The reality is, Gabe has genetically engineered a headcrab that is capable of brainwashing and now commits atrocities on Valve's tightly secured blacksite somewhere in the woods between Washington and Canada. The only way to fight headcrab's poison is to posses the strongest of wills, this is the reason why the turnover is so small at Valve compared to the rest of the industry. The ordinary people think that Valve is a paradise to work at, little they know how evil Gaben have a plan to conquer the world and Valve Index is a first step of his masterplan. The day of HL:A release is the beginning of an end. In a first hour of a game players will be injected with headcrab's poison via headsets or controllers (if you're an owner, contact me, I can get rid of this evil for you). Do not give up, keep on fighting, together we can stop this inhumane hydra from rising its banner over our beautiful planet!

Sincerely yours, Tim Sweeney.
 

Durante

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He's now back at Ubisoft directing Watch Dogs 3.
And our lives are so much richer for that.

I can absolutely see that some people aren't comfortable working with this type of arrangement -- personally, I have been working in a somewhat similar environment (an academic one) for a long time, and there are lots of people (even at the graduate level) who just can't really manage their time in such a way to "actually get things done" when they themselves have full control, but there are others that thrive.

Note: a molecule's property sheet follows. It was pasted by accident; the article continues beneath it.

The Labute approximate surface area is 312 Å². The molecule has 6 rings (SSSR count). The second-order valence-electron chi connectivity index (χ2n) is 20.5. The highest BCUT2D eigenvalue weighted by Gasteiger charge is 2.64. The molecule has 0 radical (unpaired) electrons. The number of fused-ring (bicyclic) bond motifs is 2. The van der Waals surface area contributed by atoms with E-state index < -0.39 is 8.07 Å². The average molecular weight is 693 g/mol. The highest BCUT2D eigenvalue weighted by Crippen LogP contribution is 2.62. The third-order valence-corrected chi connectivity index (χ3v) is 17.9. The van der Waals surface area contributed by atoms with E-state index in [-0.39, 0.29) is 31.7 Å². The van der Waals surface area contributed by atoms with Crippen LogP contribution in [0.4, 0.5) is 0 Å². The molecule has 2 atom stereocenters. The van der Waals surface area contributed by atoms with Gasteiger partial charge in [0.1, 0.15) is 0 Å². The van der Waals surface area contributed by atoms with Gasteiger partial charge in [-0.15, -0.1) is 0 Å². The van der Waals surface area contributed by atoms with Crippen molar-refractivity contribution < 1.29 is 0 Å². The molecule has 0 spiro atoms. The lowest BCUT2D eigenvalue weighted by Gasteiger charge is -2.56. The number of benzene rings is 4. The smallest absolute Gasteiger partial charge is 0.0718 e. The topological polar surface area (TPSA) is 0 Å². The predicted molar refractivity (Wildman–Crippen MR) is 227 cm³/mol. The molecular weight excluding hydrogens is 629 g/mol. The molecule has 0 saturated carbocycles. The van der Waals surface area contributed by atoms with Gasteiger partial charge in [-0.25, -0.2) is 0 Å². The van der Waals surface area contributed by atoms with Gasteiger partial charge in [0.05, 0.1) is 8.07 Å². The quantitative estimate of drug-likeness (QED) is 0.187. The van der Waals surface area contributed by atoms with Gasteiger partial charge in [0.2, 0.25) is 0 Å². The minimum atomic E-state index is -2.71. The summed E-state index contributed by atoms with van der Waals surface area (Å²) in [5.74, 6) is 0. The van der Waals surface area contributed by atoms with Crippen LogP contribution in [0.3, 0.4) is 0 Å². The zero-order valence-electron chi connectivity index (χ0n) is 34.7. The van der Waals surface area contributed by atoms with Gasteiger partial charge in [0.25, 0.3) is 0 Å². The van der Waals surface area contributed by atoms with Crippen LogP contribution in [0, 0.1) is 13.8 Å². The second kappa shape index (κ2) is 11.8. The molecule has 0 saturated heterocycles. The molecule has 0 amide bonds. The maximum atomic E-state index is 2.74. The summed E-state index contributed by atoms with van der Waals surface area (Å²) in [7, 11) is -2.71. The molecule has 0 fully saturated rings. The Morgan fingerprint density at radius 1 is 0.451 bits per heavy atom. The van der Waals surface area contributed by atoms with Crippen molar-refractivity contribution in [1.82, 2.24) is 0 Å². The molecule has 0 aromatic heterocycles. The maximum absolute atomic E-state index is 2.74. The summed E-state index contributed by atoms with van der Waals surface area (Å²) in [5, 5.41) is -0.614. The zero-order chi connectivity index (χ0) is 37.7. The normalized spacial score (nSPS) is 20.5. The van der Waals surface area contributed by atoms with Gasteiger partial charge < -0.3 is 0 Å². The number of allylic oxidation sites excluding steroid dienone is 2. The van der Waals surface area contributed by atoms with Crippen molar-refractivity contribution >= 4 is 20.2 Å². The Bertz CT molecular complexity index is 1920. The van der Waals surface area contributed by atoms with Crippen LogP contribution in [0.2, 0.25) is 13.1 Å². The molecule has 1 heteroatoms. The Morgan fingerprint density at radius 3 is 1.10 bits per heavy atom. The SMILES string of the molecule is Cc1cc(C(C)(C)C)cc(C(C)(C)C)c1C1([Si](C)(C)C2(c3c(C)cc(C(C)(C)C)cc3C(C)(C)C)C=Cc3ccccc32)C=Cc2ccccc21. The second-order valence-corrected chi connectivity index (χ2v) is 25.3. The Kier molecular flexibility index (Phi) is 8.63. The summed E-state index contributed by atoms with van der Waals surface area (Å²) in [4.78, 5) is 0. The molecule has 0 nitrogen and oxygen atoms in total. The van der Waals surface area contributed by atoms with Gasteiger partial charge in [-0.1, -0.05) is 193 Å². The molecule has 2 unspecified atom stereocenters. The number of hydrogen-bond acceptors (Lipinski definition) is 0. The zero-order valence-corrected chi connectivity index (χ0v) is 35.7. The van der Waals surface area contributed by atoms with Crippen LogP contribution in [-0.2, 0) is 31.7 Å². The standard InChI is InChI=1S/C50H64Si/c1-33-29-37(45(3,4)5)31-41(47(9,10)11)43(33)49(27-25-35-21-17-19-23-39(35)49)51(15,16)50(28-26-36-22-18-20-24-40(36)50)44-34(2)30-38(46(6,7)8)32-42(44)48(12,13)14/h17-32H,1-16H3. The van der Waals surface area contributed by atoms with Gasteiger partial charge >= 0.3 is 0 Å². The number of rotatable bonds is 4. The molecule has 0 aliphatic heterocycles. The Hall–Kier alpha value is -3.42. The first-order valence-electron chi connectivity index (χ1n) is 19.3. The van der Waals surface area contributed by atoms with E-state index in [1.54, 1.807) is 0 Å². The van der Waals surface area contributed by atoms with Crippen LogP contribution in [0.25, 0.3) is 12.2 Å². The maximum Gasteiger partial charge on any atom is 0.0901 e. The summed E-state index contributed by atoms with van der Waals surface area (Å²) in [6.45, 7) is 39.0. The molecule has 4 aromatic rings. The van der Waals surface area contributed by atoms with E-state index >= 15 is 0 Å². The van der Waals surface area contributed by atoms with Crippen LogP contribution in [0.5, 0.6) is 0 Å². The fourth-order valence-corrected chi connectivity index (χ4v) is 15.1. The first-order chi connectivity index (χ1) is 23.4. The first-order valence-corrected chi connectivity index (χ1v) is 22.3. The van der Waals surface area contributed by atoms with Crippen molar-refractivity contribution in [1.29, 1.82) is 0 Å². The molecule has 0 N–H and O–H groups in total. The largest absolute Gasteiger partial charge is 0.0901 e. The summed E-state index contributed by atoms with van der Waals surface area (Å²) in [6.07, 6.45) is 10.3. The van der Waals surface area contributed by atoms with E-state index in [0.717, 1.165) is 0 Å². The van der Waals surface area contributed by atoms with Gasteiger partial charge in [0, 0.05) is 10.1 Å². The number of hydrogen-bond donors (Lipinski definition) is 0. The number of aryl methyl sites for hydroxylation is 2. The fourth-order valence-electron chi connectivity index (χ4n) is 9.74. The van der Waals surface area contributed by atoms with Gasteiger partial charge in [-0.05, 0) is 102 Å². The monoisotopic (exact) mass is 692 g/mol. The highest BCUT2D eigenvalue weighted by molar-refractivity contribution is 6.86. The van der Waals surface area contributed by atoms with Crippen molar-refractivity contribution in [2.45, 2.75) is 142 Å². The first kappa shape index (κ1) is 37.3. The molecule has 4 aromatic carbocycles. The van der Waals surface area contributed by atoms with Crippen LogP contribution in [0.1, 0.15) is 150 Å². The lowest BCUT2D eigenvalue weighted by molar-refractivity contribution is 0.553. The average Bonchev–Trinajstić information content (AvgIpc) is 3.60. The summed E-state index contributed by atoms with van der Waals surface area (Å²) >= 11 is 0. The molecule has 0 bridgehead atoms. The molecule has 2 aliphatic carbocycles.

I could also see how it might discourage consecutive large-scale sequels, because most people in a creative industry won't really want to make minor iterations of the same thing over and over again.

What I don't see as a particularly strong argument for anything is exclusively listening to the people who left. If you do this with any workplace you'll naturally find a lot of accounts of all the things that are wrong. A more objective metric would be something like employee turnover/retention. Sadly I couldn't find any data on that.

Also, seriously, the amount of "shit getting done" at Valve, per employee, is in fact incredibly high. There's simply no way to dispute that. You are really dismissive in you posts when it comes to e.g. working on Steam, but just look at what Valve's so-called "competitors" achieve with a corporate structure that is apparently so much more conducive to "getting things done": they don't get anything done.
 

Aelphaeis Mangarae

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And our lives are so much richer for that.

I can absolutely see that some people aren't comfortable working with this type of arrangement -- personally, I have been working in a somewhat similar environment (an academic one) for a long time, and there are lots of people (even at the graduate level) who just can't really manage their time in such a way to "actually get things done" when they themselves have full control, but there are others that thrive.

I could also see how it might discourage consecutive large-scale sequels, because most people in a creative industry won't really want to make minor iterations of the same thing over and over again.

What I don't see as a particularly strong argument for anything is exclusively listening to the people who left. If you do this with any workplace you'll naturally find a lot of accounts of all the things that are wrong. A more objective metric would be something like employee turnover/retention. Sadly I couldn't find any data on that.